SSL cert expiration dates strike again:
“Megaphone experienced a platform outage due to an issue related to our SSL certificate. During the outage, clients were unable to access the Megaphone CMS and podcast listeners were unable to download podcast episodes from Megaphone-hosted publishers. Megaphone service has since been restored.”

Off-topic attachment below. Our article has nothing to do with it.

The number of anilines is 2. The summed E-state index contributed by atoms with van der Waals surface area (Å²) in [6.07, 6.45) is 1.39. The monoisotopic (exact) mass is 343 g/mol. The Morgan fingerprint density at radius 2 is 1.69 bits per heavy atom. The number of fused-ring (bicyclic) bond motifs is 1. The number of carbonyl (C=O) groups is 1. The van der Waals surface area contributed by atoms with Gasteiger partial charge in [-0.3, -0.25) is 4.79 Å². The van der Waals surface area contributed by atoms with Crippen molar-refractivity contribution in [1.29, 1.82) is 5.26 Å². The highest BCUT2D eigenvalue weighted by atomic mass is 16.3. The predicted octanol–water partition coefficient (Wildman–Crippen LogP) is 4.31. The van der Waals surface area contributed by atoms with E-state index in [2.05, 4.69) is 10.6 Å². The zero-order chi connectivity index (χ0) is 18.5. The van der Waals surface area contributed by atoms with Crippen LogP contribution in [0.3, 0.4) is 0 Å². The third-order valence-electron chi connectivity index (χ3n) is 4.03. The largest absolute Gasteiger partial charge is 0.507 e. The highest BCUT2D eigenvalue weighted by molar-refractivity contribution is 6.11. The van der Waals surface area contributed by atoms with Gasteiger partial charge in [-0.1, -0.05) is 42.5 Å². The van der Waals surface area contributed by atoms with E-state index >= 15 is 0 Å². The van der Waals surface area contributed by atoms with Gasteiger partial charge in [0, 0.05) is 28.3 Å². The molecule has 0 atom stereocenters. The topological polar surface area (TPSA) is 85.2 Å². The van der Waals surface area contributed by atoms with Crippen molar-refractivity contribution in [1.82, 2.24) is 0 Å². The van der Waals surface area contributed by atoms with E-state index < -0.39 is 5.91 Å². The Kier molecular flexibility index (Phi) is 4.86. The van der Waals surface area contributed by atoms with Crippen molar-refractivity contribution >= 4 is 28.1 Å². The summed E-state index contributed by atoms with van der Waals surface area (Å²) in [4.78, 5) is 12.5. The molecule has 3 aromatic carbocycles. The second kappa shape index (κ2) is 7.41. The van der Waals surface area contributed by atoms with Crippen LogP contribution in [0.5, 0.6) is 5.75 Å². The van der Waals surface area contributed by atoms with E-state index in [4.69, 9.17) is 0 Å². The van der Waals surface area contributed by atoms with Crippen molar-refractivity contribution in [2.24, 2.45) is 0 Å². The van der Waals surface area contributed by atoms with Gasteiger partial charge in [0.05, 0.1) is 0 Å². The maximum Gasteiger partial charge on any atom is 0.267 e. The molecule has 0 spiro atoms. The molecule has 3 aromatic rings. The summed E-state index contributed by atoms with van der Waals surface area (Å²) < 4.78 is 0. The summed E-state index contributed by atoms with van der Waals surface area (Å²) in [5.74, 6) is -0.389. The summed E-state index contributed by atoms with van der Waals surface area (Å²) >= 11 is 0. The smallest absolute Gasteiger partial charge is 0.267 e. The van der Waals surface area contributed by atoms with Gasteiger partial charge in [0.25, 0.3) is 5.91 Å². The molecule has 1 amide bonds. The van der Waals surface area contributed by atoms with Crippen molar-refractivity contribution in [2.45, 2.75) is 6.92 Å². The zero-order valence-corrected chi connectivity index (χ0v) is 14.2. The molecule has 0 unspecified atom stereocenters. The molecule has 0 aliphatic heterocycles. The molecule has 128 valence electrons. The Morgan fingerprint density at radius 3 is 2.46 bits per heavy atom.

Great Twitter thread from Colm MacCarthaigh about security credentials, keeping them safe, and why time-based key expiry sucks: “When security auditors just say things like “Critical credentials need to be rotated every 90 days” you need to fire them into the sun with urgency. Here’s what you actually need … First rule of credential management: Rotation does nothing. It’s revocation that matters. You always need a well-tested mechanism to make sure that you can remove or invalidate a credential that has been compromised. Second rule of credential management: Have closed loops. Deactivated credentials are a common source of outages. When introducing a new credential you see it everywhere it needs to be before using it. When you remove one, you need to see it gone from use before deactivating. Though you can’t make that last part impossible to over-ride, because you do need to be able to lock out an attacker. Which brings up the next rule … Third rule of credential management: logging and detective controls are key. You need to be able to see when and where a credential is being used. This is important for operational safety and security. How would you even detect a stolen credential without this? Fourth rule of credential management: be INCREDIBLY wary of time-based expiry. Use only when there is no other option (e.g. public SSL certificates). There’s really no way to win with time-based expiry. If your expiry time is something like a year, you don’t get much security. Are you ok with an attacker using that cred for a year? So you still need revocation. If your expiry time is very short, like hours, are you *always* going to beat that renewal deadline? got good clocks? Super short ephemeral credentials can be done, we do it at AWS, but it takes a *lot* of resources and diligence that most organizations don’t have. Even we prefer to use real closed loops where we can. Fifth rule about credentials: Store credentials only where they are needed. This seems obvious but is rarely done. In particular it’s common to see “treasure trove” secret-distribution control-planes that know all of the credentials. Distribution planes for secrets could use one or more of end-to-end, multi-party, or threshold encryption, so that those systems themselves don’t know the secrets. We do this in places, but it’s not a common pattern in industry that I’ve seen. Sixth rule of credentials: if there is no reason to suspect credential disclosure or mis-use, leave it alone. Replacing credentials usually exposes them to more systems, at least temporarily. How do you know that’s not more risky? Seventh rule of credentials: asymmetric cryptography when you can, if not then choose between either memory-hard compute-hard hashing or derived-key symmetric auth depending on what fits your use-case. Avoid storing valuable secrets server side. Eight rule of credentials: keep credentials inside one-way enclaves like TPMs, TEEs, HSMs, when you can. Best line of defense is to keep credentials inaccessible. Ninth rule of credentials: If you can’t write down a common password comparison side-channel from memory, do not implement your own authentication. Yes this is gatekeeping. Sorry, but no. Tenth rule of credentials: Check for all-zeroes creds, and repeated values. You can do this with hashing, you don’t need to record the secrets. Coding errors, failures of entropy systems, and erasure mistakes are common enough to make this check worth doing. I’ll stop there for now, maybe add more later. These are just some of the points I go through in reviews. Would love to hear from others about their own lessons and learnings. CYA-culture shallow audits drive my crazy, I hate to see customers trapped by them.”